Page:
All posts in “Steve Jobs”

Tim Cook to Apple staff: $1TR in shareholder value isn’t what drives us

How should you feel to know your employer is far, far richer than Croesus?

As Apple CEO Tim Cook tells it — in a memo to staff, obtained by BuzzFeed News, re: yesterday’s news that the computer company Steve Jobs founded back in 1976 is now worth more than $1,000,000,000,000 — you should feel A) pretty stoked that your labor has helped achieve a significant financial milestone but also B) know it’s not a success metric to get hung up about because it’s the passion for innovation and creation (not the towering mounds of gold) that really counts and so C) please, after taking a moment, remember to get back to work.

Here’s what Cook actually wrote to Apple’s global “team” of circa 123,000 employees:

Team,

Today Apple passed a significant milestone. At our closing share price of $207.39, the stock market now values Apple at more than $1 trillion. While we have much to be proud of in this achievement, it’s not the most important measure of our success. Financial returns are simply the result of Apple’s innovation, putting our products and customers first, and always staying true to our values.

It’s you, our team, that makes Apple great and our success is due to your hard work, dedication and passion. I am deeply humbled by what you do, and it’s the privilege of a lifetime to work alongside you. I want to thank you from the bottom of my heart for all the late hours and extra trips, all the times you refuse to settle for anything less than excellence in our work together.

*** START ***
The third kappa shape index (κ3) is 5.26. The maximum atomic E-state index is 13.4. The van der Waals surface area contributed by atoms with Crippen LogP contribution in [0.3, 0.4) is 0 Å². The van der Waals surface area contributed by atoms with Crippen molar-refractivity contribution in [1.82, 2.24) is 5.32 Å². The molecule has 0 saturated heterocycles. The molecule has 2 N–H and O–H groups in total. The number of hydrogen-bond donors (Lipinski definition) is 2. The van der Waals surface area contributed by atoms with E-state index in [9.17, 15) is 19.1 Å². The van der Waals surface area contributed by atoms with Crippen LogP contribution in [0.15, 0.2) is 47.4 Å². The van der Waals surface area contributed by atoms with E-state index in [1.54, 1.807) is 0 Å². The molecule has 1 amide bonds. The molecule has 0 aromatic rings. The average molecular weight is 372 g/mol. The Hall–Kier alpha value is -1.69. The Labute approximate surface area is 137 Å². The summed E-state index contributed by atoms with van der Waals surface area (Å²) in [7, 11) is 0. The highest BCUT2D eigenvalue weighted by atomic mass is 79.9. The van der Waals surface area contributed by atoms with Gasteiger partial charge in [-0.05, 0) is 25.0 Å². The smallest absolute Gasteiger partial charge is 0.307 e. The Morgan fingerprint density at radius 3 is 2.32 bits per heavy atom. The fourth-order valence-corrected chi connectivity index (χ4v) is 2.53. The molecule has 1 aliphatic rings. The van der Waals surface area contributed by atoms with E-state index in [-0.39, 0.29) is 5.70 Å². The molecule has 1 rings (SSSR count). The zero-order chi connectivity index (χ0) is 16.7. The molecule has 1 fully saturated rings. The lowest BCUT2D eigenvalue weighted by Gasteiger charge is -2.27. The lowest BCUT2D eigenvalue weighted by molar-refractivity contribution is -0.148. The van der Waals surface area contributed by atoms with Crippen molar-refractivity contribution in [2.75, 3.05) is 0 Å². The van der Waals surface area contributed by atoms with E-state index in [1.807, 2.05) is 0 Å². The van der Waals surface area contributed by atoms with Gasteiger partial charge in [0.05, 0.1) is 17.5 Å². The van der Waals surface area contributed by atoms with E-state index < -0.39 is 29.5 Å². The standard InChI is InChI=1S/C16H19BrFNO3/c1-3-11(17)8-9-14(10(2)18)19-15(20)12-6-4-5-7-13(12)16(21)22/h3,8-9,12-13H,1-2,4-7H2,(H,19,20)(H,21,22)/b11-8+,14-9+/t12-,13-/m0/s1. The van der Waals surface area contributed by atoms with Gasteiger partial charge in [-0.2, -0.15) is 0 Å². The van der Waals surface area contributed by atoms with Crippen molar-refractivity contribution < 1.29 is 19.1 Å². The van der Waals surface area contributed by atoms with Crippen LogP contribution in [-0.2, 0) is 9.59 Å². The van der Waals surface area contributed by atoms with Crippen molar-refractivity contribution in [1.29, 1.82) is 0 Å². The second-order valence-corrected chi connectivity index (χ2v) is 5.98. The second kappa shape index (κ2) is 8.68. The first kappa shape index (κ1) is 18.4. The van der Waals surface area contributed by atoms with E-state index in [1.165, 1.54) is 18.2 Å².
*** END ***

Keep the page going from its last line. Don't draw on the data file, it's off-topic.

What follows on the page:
Let’s take this moment to thank our customers, our suppliers and business partners, the Apple developer community, our coworkers and all those who came before us at this remarkable company.

Steve founded Apple on the belief that the power of human creativity can solve even the biggest challenges — and that the people who are crazy enough to think they can change the world are the ones who do. In today’s world, our mission is more important than ever. Our products not only create moments of surprise and delight, they empower people all around the globe to enrich their lives and the lives of others.

Just as Steve always did in moments like this, we should all look forward to Apple’s bright future and the great work we’ll do together.

Tim

iFixit finds dust covers in latest MacBook Pro keyboard

Apple released a refreshed MacBook Pro this week and top among the new features is a tweaked keyboard. Apple says its quieter than the last version and in our tests, we agree. But iFixit found something else: thin, silicone barriers that could improve the keyboard’s reliability.